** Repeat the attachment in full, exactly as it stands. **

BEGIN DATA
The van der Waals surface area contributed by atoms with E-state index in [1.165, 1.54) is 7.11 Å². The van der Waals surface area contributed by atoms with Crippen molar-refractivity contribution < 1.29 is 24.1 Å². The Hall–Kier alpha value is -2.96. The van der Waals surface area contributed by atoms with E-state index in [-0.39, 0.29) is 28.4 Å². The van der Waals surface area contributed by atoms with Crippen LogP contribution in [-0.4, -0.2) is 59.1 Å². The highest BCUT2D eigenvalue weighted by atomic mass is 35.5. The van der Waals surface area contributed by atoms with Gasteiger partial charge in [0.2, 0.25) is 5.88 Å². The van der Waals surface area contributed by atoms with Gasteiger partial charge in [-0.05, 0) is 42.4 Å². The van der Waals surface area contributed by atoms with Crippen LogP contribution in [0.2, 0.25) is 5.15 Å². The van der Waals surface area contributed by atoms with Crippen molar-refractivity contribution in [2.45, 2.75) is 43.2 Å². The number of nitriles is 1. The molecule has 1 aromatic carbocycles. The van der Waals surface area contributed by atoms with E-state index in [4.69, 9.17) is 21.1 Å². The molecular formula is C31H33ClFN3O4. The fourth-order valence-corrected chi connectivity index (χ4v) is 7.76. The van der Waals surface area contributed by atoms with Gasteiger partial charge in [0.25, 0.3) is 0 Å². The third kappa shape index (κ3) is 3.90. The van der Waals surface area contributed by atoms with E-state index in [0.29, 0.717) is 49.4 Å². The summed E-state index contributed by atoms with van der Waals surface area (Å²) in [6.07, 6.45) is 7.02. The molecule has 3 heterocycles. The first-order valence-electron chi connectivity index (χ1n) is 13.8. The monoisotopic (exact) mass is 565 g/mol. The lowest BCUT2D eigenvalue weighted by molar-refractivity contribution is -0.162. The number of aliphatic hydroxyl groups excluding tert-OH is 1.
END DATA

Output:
The van der Waals surface area contributed by atoms with E-state index in [1.165, 1.54) is 7.11 Å². The van der Waals surface area contributed by atoms with Crippen molar-refractivity contribution < 1.29 is 24.1 Å². The Hall–Kier alpha value is -2.96. The van der Waals surface area contributed by atoms with E-state index in [-0.39, 0.29) is 28.4 Å². The van der Waals surface area contributed by atoms with Crippen LogP contribution in [-0.4, -0.2) is 59.1 Å². The highest BCUT2D eigenvalue weighted by atomic mass is 35.5. The van der Waals surface area contributed by atoms with Gasteiger partial charge in [0.2, 0.25) is 5.88 Å². The van der Waals surface area contributed by atoms with Gasteiger partial charge in [-0.05, 0) is 42.4 Å². The van der Waals surface area contributed by atoms with Crippen LogP contribution in [0.2, 0.25) is 5.15 Å². The van der Waals surface area contributed by atoms with Crippen molar-refractivity contribution in [2.45, 2.75) is 43.2 Å². The number of nitriles is 1. The molecule has 1 aromatic carbocycles. The van der Waals surface area contributed by atoms with E-state index in [4.69, 9.17) is 21.1 Å². The molecular formula is C31H33ClFN3O4. The fourth-order valence-corrected chi connectivity index (χ4v) is 7.76. The van der Waals surface area contributed by atoms with Gasteiger partial charge in [0.25, 0.3) is 0 Å². The third kappa shape index (κ3) is 3.90. The van der Waals surface area contributed by atoms with E-state index in [0.29, 0.717) is 49.4 Å². The summed E-state index contributed by atoms with van der Waals surface area (Å²) in [6.07, 6.45) is 7.02. The molecule has 3 heterocycles. The first-order valence-electron chi connectivity index (χ1n) is 13.8. The monoisotopic (exact) mass is 565 g/mol. The lowest BCUT2D eigenvalue weighted by molar-refractivity contribution is -0.162. The number of aliphatic hydroxyl groups excluding tert-OH is 1.